Tuesday, April 18, 2017
The Sapodilla - 'manilkara zapota' - fam: Sapotaceae
I LOVE these fruit. I ate them, at every opportunity, when I lived in Thailand, where they are called, 'Lamoot '.
The Sapodilla, 'manilkara zapota', is, strangely, not of the same family as the Black Sapote, 'diospyros digyna', fam: Ebenaceae, or the White Sapote, 'casimiroa edulis', fam: Rutaceae, but is of, and looks similar to, the Mamey Sapote ... (which is the same family) - besides that, the Sapodilla looks nothing like the Black Sapote (Chocolate Pudding Fruit) ! Go figure the naming system ?
The Sapodilla originated in Central America, and the Caribbean, and was introduced to the Philippines, during Spanish colonization. It is grown in large quantities in Pakistan, India, Thailand, Malaysia, Cambodia, Indonesia, Bangladesh and Mexico1.
The fruit is a large berry, 4–8 cms (1½–3 in) in diameter. Inside, its flesh ranges from a pale yellow to an earthy brown color with a grainy texture akin to that of a well-ripened pear. Each fruit contains one to six seeds that are hard, glossy, and black, resembling beans, with a hook at one end that can catch in the throat if swallowed !!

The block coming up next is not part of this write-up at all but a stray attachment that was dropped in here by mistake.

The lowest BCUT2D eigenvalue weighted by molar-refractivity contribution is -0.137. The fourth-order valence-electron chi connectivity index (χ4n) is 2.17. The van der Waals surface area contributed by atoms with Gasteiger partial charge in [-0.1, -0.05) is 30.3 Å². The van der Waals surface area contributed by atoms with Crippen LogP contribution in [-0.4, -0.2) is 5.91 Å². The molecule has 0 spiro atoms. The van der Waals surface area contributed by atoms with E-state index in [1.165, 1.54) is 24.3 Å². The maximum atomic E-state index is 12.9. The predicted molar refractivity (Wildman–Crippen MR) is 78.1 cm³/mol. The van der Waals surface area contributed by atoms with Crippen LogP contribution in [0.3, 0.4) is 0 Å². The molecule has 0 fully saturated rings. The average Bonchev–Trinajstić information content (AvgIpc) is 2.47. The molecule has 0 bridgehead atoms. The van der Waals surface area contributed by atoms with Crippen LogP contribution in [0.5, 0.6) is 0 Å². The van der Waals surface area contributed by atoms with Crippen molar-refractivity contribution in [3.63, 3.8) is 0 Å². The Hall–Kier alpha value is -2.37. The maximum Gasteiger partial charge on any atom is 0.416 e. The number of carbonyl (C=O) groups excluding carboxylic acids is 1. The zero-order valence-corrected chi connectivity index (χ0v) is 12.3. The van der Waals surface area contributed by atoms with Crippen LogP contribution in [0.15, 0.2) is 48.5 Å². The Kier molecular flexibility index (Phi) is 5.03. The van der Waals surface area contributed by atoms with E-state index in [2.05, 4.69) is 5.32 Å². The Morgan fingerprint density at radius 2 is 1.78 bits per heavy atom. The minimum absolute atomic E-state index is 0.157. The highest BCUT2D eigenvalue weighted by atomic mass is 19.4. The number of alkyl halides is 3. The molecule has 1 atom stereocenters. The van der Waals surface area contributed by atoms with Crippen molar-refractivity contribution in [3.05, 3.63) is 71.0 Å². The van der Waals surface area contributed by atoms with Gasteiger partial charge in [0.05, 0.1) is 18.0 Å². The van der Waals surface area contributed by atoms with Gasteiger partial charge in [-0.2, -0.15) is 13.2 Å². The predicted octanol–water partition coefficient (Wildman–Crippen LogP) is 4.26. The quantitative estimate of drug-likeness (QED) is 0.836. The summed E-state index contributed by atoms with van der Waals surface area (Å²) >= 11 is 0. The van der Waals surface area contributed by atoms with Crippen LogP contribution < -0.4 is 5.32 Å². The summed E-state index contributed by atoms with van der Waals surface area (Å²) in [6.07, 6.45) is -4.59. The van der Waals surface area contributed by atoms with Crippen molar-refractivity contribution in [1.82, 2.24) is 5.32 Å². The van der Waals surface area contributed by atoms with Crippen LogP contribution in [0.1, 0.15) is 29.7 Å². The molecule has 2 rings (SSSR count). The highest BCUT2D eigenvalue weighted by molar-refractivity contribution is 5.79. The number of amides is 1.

The fruit has an exceptionally sweet, malty flavour. The unripe fruit is hard to the touch, and contains high amounts of saponin, which has astringent properties, similar to tannin, in that it dries out the mouth1.
Preparation is interesting as well. Sapodillas can be eaten fresh by simply cutting them in half, scooping out the flesh and removing the seeds, or, try and cut a "zig-zag" pattern in the fruit , around the middle, which affords you an ease of locating the seeds. This may be why the lamoot is favoured by many Thai Fruit Carvers. Also, a squeeze of lime, or lemon, will enhance the flavour. The flesh can be mashed and stirred into cream, or custard, or made into ice-cream, and mousses. It can also be added to cake, and pancake mix. Excellent when dried. The skin can also be eaten. 2
REFERENCES: Wikipedia 1 - Australian Tropical Foods 2